Saturday, February 17, 2018

Macaroni and Cheese

Who doesn't love the stuff?  I wanted to see if Sam would like home made as much as the stuff out of a box so I found a recipe on line, a well-reviewed one from the NY Times. 

Creamy Macaroni and Cheese

2 T butter (1 T for to butter the dish, the other for the top during baking)
1 c full fat cottage cheese
2 c (non-skim) milk
1 t dried mustard
pinch cayenne
pinch freshly grated nutmeg
1/4 t freshly ground black pepper
1 lb sharp cheddar cheese, grated  (1/4 c reserved for the top during baking)
1/2 lb elbow macaroni, not cooked

Heat oven to 375F.  Use 1 T of butter to grease a 9" round or square baking pan.

In a blender (I used the food processor), puree the cottage cheese, milk, and spices.  In a large bowl mix the milk mixture, grated cheese, and dried pasta.  Pour into prepared dish, cover with foil, and bake for 30 minutes.

Uncover, stir gently, sprinkle on the reserved cheese and dot the top with butter. Bake uncovered for 30 minutes.  Cool at least 15 minutes before serving.

So let's just say it makes a lot of dishes for something that would seem to be so simple. It smelled great as it baked, but that wasn't enough to pull Sam from the video game he was playing with a friend...I'm not sure that a fire could interrupt the game though so it's probably not a fair expectation. The browned cheese on the top looks spectacular.

But creamy?  Not really.  It was kind of grainy but also delicious.  The pasta was pretty soft and I like a little more chew so I think it would have been better with smaller elbows (I used the large ones) or perhaps some other type of pasta if you're not a traditionalist.  And I'm not! 

I think I'd make it again but try using some cream cheese to see if that would up the creaminess factor a bit. 

Wednesday, January 10, 2018

Fancy Pot Luck Bread

Pot lucks are interesting.  People like things that are familiar but at the same time they're also supposed to be special.  I struggle.  Lots of times I'll make pie because people think pie crust is hard but today I wanted something a little different.  One of the other criteria today is that I don't want to have to leave the house to get ingredients.  It's windy and cold, and there is a nor'easter heading our way.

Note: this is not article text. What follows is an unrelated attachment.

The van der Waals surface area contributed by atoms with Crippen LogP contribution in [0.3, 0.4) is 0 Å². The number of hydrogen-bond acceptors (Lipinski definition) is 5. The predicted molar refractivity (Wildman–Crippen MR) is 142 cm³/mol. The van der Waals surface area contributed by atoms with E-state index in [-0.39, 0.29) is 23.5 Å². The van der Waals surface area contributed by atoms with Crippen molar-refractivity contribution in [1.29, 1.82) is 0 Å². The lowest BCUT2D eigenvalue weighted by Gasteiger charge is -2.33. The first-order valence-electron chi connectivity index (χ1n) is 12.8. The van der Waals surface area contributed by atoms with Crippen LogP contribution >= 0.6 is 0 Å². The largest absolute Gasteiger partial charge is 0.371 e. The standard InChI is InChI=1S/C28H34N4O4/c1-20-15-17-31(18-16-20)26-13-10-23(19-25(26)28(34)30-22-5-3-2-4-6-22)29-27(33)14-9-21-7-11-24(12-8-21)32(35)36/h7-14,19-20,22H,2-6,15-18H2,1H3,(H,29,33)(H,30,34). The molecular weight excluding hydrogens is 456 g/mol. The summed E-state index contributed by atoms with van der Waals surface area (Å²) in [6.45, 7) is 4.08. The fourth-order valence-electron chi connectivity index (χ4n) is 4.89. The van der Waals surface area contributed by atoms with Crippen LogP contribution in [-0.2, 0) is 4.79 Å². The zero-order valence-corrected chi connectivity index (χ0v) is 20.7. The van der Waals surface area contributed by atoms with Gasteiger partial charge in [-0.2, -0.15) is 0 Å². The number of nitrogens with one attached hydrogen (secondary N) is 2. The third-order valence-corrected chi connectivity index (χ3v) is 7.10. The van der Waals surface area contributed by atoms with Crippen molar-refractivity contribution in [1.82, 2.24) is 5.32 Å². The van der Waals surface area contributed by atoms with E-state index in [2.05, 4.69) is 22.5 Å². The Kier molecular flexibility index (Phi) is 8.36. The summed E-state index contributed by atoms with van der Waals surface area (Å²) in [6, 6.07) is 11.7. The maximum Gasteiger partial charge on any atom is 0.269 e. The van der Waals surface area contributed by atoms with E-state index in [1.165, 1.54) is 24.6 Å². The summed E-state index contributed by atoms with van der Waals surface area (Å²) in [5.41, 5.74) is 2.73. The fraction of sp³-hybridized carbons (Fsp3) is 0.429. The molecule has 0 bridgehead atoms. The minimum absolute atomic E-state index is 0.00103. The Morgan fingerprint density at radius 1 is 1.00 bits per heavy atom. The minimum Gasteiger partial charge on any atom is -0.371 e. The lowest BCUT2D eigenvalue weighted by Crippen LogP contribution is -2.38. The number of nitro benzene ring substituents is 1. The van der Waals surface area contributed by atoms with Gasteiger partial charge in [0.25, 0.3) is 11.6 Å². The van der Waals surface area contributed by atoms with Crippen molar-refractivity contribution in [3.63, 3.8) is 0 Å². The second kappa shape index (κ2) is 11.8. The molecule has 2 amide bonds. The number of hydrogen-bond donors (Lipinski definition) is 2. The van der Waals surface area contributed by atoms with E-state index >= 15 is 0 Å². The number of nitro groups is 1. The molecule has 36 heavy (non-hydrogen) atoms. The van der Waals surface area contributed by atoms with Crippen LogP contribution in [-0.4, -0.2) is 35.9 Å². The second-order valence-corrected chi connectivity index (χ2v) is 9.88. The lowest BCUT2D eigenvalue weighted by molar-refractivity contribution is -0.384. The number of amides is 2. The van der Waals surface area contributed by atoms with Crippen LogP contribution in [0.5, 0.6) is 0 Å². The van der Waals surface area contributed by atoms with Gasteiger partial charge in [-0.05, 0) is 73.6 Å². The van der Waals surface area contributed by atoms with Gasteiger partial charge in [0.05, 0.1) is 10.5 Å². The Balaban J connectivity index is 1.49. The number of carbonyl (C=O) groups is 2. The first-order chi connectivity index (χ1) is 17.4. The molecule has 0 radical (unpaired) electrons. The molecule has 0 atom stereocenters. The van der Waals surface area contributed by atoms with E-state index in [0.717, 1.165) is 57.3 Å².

I decided to make bread, white bread, rich white bread.  I also wanted something showy so I spent a little time on google and found this recipe.  She's calling it happy bread but I'm calling it fancy.

I did find that the recipe didn't call for enough milk to get the dough to hold together.  Perhaps that's partially due to bad conversions.   Here's my version.

Fancy Pot Luck Bread

2 teaspoons dry instant yeast
1 tablespoon sugar or honey
1/4 c warm milk

Cover and place in a warm area for 10 minutes, until it is nice and bubbly.

Remainder of the dough:
4 c (500g) all-purpose flour
1 teaspoon salt
2 eggs, lightly beaten
3/4 c warm milk (approximately)
2 tablespoons olive oil
1/2 teaspoon vinegar or lemon juice

Mix the flour and salt until well mixed.  Make a well and add the remaining ingredients above, as well as the starter, holding back some of the milk to add as needed to get the desired texture.  Mix in the mixer with the dough hook until it is a soft, somewhat sticky dough and you can stretch a piece thin enough to know gluten has formed, about 7 minutes.  Turn it out on a lightly floured counter and knead a bit, just to make sure it's ready. It should be fairly soft and smooth but not sticky. Place the dough in an oiled bowl, cover, and proof until doubled in size, about 30 minutes.

6 T (3/4 stick) butter, melted and cooled

Punch down the dough, then cut it into 8 equal pieces.  Roll each piece into a rectangle between 1/8" and 1/4" thick so each piece runs about 4" by 6".  Coat the top of each piece with the melted butter then place one piece on top of another so there are 4 rectangles.  Roll each of the double layers along the long side so they form a log.